Children dealing with loss and trauma are generally dealing with emotions they have never felt before. Alternatively, they are dealing with an intensity of emotions they have never felt before. Either way, they are ill-equipped to deal with those emotions. Your job is to find tools and methods to help them process through those emotions. A feelings wheel is a valuable tool.
The first step in helping any child deal with difficult emotions (regardless of the source of those emotions) will be to help them recognize and name the emotions they are feeling. Feelings wheels are a simple and effective tool to increase a child’s “emotion vocabulary,” and many options are available online. These tools are all useful for kids who have been through some sort of traumatic life event. They are also useful for giving any child a more robust emotional vocabulary. Teaching kids about emotions prior to trauma and pain is an important preventative measure in dealing with the hurts they will experience as they move through childhood and into adulthood. Much of what we learn about emotions is based on our own life experiences. Kids do not have those experiences, as a general rule, in order to be able to understand the emotions they are feeling.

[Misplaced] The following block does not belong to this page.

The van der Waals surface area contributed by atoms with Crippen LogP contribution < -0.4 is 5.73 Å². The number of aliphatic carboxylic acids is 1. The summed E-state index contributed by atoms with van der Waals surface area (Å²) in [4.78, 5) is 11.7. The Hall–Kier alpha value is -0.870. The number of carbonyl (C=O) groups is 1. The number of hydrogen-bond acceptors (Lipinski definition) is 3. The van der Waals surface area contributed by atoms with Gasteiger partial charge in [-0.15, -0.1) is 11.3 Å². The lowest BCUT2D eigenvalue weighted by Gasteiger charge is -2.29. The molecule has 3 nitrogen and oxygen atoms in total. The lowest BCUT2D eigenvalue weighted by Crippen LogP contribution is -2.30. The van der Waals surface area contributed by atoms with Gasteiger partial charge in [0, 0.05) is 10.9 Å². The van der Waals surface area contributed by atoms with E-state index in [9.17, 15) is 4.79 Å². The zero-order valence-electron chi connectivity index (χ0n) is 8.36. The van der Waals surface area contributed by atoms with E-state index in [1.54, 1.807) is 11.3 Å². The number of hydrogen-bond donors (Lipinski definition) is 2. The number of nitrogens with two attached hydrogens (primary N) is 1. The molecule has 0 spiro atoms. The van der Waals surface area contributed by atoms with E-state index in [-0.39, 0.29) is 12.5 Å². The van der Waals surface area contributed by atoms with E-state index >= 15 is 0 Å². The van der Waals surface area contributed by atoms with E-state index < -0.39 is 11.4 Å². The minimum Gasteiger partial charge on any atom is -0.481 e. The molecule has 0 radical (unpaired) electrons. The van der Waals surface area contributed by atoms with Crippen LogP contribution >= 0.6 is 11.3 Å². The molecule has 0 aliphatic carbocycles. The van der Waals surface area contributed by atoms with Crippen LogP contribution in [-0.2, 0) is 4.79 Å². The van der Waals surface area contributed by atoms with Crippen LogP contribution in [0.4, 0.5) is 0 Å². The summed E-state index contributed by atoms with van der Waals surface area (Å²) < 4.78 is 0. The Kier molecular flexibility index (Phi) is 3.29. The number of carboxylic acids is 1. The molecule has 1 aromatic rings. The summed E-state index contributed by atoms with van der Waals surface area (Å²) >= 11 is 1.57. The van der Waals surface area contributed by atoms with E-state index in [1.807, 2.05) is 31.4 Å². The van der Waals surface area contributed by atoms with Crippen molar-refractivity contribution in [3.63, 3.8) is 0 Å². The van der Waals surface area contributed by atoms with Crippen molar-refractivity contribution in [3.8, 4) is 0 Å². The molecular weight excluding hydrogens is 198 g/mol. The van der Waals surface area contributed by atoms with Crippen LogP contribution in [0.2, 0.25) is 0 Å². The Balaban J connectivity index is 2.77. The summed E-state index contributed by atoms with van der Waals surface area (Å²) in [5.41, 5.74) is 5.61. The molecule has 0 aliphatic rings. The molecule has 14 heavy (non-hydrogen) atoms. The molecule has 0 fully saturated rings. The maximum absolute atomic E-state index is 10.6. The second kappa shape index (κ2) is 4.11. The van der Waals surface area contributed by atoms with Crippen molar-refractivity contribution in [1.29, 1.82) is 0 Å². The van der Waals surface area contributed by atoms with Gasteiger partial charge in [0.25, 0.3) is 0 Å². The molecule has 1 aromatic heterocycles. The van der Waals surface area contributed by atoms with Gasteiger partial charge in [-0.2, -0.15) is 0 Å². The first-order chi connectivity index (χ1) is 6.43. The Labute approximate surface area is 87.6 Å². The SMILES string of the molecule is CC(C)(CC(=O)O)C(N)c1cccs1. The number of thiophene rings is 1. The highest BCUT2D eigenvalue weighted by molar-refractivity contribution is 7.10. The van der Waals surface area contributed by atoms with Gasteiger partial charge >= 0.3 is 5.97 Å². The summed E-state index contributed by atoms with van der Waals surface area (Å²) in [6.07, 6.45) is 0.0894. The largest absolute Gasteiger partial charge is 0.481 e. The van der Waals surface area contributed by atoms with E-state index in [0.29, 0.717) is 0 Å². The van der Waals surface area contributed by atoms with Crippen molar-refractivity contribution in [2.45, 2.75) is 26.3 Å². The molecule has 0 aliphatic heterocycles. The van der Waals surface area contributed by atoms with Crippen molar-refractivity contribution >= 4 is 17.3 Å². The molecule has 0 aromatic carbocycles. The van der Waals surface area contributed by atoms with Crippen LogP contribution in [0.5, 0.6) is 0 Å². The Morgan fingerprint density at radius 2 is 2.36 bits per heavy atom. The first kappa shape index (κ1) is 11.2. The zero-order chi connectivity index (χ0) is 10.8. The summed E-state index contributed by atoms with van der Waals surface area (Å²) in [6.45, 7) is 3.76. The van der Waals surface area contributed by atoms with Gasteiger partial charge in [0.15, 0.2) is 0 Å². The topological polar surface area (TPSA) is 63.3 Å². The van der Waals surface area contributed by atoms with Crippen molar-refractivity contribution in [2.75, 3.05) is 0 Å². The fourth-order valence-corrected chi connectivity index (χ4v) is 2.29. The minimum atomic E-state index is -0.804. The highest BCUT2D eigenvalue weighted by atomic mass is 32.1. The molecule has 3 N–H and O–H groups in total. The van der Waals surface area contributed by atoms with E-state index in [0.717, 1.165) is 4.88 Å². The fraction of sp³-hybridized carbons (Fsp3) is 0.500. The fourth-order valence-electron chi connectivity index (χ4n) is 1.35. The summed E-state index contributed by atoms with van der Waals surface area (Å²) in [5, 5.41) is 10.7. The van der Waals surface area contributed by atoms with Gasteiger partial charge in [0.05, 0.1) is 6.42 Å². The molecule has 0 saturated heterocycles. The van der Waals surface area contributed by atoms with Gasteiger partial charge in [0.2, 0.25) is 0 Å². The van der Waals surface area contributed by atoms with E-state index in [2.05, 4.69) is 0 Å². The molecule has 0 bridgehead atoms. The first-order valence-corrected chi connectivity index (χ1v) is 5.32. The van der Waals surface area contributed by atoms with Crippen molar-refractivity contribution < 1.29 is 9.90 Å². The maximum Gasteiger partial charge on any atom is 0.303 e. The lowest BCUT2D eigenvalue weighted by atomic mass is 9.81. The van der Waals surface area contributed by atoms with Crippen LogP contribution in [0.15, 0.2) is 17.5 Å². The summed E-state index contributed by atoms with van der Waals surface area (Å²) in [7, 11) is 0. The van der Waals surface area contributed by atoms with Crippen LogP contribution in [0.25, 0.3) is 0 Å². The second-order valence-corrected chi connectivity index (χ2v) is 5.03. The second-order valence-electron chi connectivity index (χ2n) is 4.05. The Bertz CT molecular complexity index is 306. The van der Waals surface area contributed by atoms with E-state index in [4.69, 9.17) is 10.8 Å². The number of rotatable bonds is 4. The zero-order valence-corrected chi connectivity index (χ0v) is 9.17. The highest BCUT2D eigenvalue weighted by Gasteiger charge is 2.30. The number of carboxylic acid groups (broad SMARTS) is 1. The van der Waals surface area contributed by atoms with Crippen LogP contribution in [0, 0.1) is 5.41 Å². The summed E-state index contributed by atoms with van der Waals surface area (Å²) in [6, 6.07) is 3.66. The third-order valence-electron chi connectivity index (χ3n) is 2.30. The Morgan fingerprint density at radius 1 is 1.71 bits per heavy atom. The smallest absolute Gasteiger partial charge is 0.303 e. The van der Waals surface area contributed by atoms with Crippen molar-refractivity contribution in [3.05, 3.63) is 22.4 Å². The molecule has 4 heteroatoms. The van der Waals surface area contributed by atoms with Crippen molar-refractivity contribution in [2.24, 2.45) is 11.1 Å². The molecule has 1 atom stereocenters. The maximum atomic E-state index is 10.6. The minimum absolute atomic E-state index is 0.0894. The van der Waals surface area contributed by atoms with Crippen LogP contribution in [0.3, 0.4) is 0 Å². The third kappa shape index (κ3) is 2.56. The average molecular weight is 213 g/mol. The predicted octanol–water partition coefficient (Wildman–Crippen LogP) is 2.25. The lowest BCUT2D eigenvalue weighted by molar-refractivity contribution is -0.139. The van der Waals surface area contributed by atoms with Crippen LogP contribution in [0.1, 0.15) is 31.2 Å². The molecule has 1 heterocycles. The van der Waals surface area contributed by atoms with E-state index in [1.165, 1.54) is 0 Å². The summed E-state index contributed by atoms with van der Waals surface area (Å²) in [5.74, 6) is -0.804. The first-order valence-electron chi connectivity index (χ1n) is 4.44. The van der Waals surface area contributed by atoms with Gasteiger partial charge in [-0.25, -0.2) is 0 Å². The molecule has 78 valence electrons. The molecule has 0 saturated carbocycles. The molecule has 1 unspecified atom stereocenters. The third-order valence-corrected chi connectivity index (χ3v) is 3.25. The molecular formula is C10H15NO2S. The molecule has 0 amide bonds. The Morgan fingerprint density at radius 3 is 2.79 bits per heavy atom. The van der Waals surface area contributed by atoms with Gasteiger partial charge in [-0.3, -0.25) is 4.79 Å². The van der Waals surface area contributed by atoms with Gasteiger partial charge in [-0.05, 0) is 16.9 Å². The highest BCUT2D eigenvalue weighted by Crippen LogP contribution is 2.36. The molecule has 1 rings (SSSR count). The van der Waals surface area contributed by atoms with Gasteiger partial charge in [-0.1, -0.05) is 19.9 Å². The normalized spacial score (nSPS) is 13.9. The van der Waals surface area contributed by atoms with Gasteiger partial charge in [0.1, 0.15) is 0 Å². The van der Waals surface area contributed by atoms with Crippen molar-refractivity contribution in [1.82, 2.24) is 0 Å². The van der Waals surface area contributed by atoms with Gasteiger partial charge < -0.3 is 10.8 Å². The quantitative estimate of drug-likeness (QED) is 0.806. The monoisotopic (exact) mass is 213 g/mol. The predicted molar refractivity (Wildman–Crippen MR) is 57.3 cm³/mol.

Feelings wheels can be used in a number of way:
- To help kids experiencing new or unfamiliar emotions to try to find a name for that emotion.
- To prepare kids ahead of time by exploring different types of emotions.
- As a “cheat sheet” for emotion vocabulary building games like “emotions charades” or “mirroring emotions.” (Both of these will be addressed in more detail in later posts).
- To help adults who are not as comfortable with a range of emotions by providing them with a vocabulary for helping kids.